Volunteering through Madison House helps build a bridge between the University community and the wider Charlottesville community. Sara Surface, a member of the Class of 2016 at the University of Virginia studying Global Development Studies & Women, Gender, and Sexuality, is the Madison House program director for BRAFB. Sara says, “I began volunteering at the Food Bank my first year because I wanted to become more involved with service in the Charlottesville community. I had heard a lot about the ‘UVA bubble’ and wanted to do my best to break it down. Even now, I continue to see the ways that UVA students are unexposed to the hardships facing the community around us. Being a program director has given me the opportunity to help others to break down this barrier in their lives, as well.”
Anna, a second year student at the University majoring in Economics and Media Studies, offers her perspective: “Volunteering with BRAFB is meaningful to me because it puts things in perspective to see that even small things can go a long way. One day a woman came in and mentioned that she needed food for her kids, so we threw a couple extra juice boxes and more kid friendly snacks into the bags. When the woman noticed this gesture she was so thankful. The people who come to the food bank don’t have many other options and it is humbling to see them have the courage to ask for help. Even if we are just sorting food or arranging bags, all of the work at the BRAFB is necessary in order to give as many people as possible the quality help they deserve.”
Madison House simultaneously builds up the capacity of local organizations and provides meaningful service opportunities for University of Virginia students. Joe, the branch manager at the Charlottesville distribution center for BRAFB, says “I particularly like the “can do” spirit Madison House volunteers bring to the Food Bank; they are up for any task, and once accomplishing those tasks, they are eager for more. Keeping in mind that volunteers contribute 90% of the work that is require to run the BRAFB, Madison House volunteers are vital in helping us help those in need in our community. Madison House volunteers help individuals directly through our PIN program (People In Need), and they sort and salvage food that goes directly to individuals and families in need throughout our entire service area.”
by Tim Freilich, Executive Director
My name is Tim Freilich, and I’m the new Executive Director at Madison House. You probably already know that our recipe for success includes student leadership, lifelong service and community.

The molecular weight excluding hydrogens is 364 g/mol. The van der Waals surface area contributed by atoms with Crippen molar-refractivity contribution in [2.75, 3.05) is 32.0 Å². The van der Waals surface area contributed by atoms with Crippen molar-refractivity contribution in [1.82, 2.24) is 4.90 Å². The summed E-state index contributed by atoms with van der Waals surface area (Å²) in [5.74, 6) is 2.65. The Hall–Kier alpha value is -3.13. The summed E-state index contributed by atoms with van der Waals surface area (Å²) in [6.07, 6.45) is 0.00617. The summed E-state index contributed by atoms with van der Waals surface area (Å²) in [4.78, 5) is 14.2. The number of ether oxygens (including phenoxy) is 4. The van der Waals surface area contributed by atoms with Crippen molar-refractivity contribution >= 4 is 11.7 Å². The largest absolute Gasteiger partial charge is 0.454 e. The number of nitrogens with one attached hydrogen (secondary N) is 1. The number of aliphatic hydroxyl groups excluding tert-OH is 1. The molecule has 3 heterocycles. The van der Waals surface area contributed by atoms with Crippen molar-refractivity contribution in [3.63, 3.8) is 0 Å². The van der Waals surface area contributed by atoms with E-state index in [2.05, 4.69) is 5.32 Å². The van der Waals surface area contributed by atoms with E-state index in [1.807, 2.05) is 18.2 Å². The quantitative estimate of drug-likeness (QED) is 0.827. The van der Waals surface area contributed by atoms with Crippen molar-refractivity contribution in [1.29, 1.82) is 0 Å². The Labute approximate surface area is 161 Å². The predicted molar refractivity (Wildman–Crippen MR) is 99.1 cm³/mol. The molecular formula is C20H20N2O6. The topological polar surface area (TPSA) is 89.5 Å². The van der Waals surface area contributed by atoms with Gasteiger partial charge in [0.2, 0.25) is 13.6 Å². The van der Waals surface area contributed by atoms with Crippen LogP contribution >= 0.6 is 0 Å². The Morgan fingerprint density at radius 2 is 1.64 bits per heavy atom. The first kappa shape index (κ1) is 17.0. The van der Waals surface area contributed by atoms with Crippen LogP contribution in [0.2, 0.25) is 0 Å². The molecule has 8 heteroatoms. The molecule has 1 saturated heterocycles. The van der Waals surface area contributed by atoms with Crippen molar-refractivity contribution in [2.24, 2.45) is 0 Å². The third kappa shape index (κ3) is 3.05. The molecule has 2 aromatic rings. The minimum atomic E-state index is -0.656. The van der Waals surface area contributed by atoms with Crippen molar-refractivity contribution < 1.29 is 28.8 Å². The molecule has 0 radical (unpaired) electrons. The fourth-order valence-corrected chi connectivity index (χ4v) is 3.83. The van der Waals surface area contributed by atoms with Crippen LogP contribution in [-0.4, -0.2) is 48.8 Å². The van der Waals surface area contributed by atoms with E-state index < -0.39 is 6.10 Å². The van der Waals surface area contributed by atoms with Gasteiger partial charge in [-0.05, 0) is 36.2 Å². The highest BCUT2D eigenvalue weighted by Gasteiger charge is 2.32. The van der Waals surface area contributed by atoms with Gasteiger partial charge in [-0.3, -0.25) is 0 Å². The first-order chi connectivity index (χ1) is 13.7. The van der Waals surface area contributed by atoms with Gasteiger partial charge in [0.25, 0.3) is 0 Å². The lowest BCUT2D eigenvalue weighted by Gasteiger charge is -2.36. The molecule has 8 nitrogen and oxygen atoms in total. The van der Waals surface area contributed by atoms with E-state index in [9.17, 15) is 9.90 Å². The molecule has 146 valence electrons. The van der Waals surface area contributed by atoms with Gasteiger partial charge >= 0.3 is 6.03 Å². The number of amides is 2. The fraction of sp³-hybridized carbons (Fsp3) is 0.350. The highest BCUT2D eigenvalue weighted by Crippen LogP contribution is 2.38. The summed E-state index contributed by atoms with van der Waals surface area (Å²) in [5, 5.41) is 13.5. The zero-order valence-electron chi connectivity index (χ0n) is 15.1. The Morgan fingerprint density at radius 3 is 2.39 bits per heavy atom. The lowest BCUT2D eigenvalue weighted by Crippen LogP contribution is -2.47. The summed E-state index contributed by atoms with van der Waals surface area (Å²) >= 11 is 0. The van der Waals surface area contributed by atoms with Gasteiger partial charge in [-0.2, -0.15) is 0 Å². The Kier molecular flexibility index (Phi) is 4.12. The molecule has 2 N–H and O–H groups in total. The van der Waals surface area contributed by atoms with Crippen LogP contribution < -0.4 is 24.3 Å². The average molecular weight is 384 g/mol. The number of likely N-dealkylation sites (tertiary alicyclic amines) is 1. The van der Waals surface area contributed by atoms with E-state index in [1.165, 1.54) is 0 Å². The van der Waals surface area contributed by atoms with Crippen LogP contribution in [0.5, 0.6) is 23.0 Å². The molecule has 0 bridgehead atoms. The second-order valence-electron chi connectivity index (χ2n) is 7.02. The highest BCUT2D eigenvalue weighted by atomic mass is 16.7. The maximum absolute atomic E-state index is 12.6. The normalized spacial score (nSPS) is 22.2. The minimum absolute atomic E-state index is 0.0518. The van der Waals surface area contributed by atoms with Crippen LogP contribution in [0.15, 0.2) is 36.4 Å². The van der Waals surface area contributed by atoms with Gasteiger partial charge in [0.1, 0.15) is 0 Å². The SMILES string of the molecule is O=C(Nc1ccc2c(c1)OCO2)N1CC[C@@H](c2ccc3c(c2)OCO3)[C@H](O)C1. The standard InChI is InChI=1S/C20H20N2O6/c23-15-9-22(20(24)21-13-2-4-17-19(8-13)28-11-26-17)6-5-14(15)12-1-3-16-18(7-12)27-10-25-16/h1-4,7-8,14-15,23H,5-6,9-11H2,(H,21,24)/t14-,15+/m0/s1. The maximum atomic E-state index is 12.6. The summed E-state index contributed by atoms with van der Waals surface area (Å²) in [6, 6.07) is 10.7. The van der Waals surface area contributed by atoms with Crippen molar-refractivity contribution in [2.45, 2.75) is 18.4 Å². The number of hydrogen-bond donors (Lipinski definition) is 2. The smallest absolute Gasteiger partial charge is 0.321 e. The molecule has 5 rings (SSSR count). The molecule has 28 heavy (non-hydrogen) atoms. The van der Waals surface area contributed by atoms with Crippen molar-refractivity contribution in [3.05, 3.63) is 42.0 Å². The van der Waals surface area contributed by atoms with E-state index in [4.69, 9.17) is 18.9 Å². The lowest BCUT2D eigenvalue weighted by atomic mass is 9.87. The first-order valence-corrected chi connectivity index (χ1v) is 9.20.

But let me show you how those ingredients come together at one of Madison House’s most innovative community partners, the PB&J Fund.
When I met last week with Executive Director Emily Wampler, she shared the PB&J Fund’s mission: to connect Charlottesville youth with the resources and knowledge necessary to help develop a healthy diet. She gave me a quick tour of their color-coded, kid-friendly kitchen, and soon, five Madison House volunteers arrived–just in time.
Minutes later, twenty-one super-excited pre-teens came in, washed their hands, donned aprons, and learned that they would be making Turkey Nachos with Fresh Market Salsa.
Another of Madison House’s great community partners, the Boys and Girls Clubs of Central Virginia, brought the kids to the kitchen.
The photos give you a taste of just how perfectly this delicious three-way non-profit partnership works. The kids from the Boys and Girls Clubs are having a great time learning to cook healthy foods. The amazing staff members at the PB&J Fund are teaching far more kids than they could without the assistance of Madison House volunteers. And our Madison House volunteers are leading groups while both learning and teaching a basic life skill—how to make a mean (and healthy) plate of nachos!
To get the full flavor of Madison House’s impact on the community though, you need one more morsel of information. PB&J Fund’s Executive Director Emily Wampler—the one stirring this whole big steaming pot of non-profit collaboration for the benefit of kids in the community—Emily is herself a former Madison House volunteer. Tasty!